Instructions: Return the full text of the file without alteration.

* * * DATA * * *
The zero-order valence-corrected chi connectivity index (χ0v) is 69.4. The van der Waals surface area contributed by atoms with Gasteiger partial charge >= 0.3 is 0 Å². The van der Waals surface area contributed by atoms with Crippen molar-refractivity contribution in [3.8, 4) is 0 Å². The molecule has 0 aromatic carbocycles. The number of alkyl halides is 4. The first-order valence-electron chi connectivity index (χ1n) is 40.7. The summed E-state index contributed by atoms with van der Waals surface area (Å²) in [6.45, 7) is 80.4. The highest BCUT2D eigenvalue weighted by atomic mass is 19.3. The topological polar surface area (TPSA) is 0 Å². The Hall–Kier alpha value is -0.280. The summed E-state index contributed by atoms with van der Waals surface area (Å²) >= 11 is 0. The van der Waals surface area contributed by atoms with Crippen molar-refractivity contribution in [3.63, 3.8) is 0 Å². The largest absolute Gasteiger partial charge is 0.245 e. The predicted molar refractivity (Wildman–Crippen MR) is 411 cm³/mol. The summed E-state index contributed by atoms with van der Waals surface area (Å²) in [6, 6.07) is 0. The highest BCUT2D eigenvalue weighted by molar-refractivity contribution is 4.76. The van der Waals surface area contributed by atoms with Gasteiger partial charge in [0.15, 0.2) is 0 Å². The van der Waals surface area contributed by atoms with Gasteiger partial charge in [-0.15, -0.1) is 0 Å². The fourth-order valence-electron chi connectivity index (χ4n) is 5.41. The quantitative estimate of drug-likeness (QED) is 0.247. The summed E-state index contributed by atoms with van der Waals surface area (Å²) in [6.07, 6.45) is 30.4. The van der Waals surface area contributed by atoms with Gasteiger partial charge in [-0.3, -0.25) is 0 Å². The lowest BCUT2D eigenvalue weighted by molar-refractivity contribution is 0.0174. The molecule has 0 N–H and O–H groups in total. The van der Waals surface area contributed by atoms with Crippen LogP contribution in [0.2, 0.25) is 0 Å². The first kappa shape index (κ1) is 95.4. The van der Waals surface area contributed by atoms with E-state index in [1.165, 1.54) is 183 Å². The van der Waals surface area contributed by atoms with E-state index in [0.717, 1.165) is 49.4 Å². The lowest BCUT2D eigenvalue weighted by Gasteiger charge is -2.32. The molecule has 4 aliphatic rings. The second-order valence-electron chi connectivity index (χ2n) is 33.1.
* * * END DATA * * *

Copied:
The zero-order valence-corrected chi connectivity index (χ0v) is 69.4. The van der Waals surface area contributed by atoms with Gasteiger partial charge >= 0.3 is 0 Å². The van der Waals surface area contributed by atoms with Crippen molar-refractivity contribution in [3.8, 4) is 0 Å². The molecule has 0 aromatic carbocycles. The number of alkyl halides is 4. The first-order valence-electron chi connectivity index (χ1n) is 40.7. The summed E-state index contributed by atoms with van der Waals surface area (Å²) in [6.45, 7) is 80.4. The highest BCUT2D eigenvalue weighted by atomic mass is 19.3. The topological polar surface area (TPSA) is 0 Å². The Hall–Kier alpha value is -0.280. The summed E-state index contributed by atoms with van der Waals surface area (Å²) >= 11 is 0. The van der Waals surface area contributed by atoms with Crippen molar-refractivity contribution in [3.63, 3.8) is 0 Å². The largest absolute Gasteiger partial charge is 0.245 e. The predicted molar refractivity (Wildman–Crippen MR) is 411 cm³/mol. The summed E-state index contributed by atoms with van der Waals surface area (Å²) in [6, 6.07) is 0. The highest BCUT2D eigenvalue weighted by molar-refractivity contribution is 4.76. The van der Waals surface area contributed by atoms with Gasteiger partial charge in [0.15, 0.2) is 0 Å². The van der Waals surface area contributed by atoms with Gasteiger partial charge in [-0.15, -0.1) is 0 Å². The fourth-order valence-electron chi connectivity index (χ4n) is 5.41. The quantitative estimate of drug-likeness (QED) is 0.247. The summed E-state index contributed by atoms with van der Waals surface area (Å²) in [6.07, 6.45) is 30.4. The van der Waals surface area contributed by atoms with Gasteiger partial charge in [-0.3, -0.25) is 0 Å². The lowest BCUT2D eigenvalue weighted by molar-refractivity contribution is 0.0174. The molecule has 0 N–H and O–H groups in total. The van der Waals surface area contributed by atoms with Crippen LogP contribution in [0.2, 0.25) is 0 Å². The first kappa shape index (κ1) is 95.4. The van der Waals surface area contributed by atoms with E-state index in [1.165, 1.54) is 183 Å². The van der Waals surface area contributed by atoms with E-state index in [0.717, 1.165) is 49.4 Å². The lowest BCUT2D eigenvalue weighted by Gasteiger charge is -2.32. The molecule has 4 aliphatic rings. The second-order valence-electron chi connectivity index (χ2n) is 33.1.